6 Ways to Cut Direct Mail Costs in 2009

7 01 2009

The recession we are experiencing now will most likely continue “at least through the middle of [2009],” says Wachovia Corp. Senior Economist Mark Vitner. Other economists agree with Vitner and think that the economy will be flat for the second half of 2009.

For marketers, that means tighter budgets all around – with advertising, public relations, marketing materials, Web promotions, etc. However, direct marketing budgets are expected to outpace general advertising in 2009, capturing 53% of total advertising spending according to the Direct Marketing Association (DMA). The DMA’s “Power of Direct Marketing Report” also predicts that the ROI for direct marketing will increase, from $11.63 in 2008 to $11.74 in 2009.

Many large corporations are increasing their direct mail volume, with Chase and Capital One increasing 90% and 140% respectively in 2008, according to Mintel Comperemedia.

Using direct mail as a low-cost means of marketing can work for any type of business; just use the following tips:

1. Use targeted mailing lists. This isn’t the time to waste money on people who aren’t remotely likely to be interested in your product or service. The “spray and pray” tactic won’t fly now; it will only bring down your ROI, which won’t look good to Accounting. By purchasing targeted mailing lists, you’ll up the chance for a better ROI and will move inventory off your shelves more quickly.

2. Mail postcards. Postcards are generally the least expensive type of direct mail to send. Not only are printing costs cheaper, but mailing costs as well. Save the brochures and catalogs for those customers who meet all of your target audience requirements or who have shown an interest in receiving these heavier (and more costly) direct mail pieces.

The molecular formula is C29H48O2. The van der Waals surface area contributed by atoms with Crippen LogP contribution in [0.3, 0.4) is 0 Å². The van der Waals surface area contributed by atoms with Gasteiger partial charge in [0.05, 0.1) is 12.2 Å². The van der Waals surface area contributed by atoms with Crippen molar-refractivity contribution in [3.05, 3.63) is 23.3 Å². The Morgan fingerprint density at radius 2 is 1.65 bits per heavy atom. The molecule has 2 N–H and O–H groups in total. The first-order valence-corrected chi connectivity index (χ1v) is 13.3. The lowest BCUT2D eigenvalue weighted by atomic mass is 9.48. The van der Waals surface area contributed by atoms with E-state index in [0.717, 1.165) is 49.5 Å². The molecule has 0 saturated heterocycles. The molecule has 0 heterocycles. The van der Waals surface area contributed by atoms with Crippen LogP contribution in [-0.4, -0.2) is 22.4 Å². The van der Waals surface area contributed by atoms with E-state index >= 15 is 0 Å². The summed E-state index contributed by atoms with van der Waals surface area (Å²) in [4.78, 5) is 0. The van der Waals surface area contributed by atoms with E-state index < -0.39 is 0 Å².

3. Mail letters, and don’t forget to use the envelopes! What I mean by this is not to just send a plain envelope. Many people throw away direct mail in envelopes without even peeking inside. A great way to urge people to open the envelope is to include some kind of offer they can’t resist, like “Free gift inside” or “$50 coupon inside.” This isn’t the time to play games with people – tell them exactly what’s inside the envelope and why they should bother opening it. By printing on the envelope, you can get twice the persuasive power with only little more cost than printing the original letter.

The New York Times recently sent out an intriguing two-color, 1-page letter, with a perforated form at the bottom to return. The letter consisted of a brief list of benefits of getting the newspaper, and then the offer of 50% off for 6 months. The envelope included the teaser “Free gift inside” that made me open it. The free gift? A bookmark that had clues on how to fill out a crossword puzzle with tips for NYT Crossword Editor Will Shortz. A bookmark is a perfect gift, it’s cheap, and relates to the audience, who are presumably “readers” who would use the free gift. Make sure if you offer a free gift or a coupon, it’s toward something of value to the customer or prospect.

4. Use a student or university services to mail out your pieces. Many college designers are great at what they do, and can design a simple brochure, postcard or sales letter for you at little cost. Also, check your local university’s printing shop – with students manning the presses, these shops can pass on the lower wages as savings to you, while giving the students some real-world experience.

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One response

7 01 2009
frontlineinsights

Good tips. I would also add to you first point that some basic research should be done on the targets so you hit them with messages that resonate with them.

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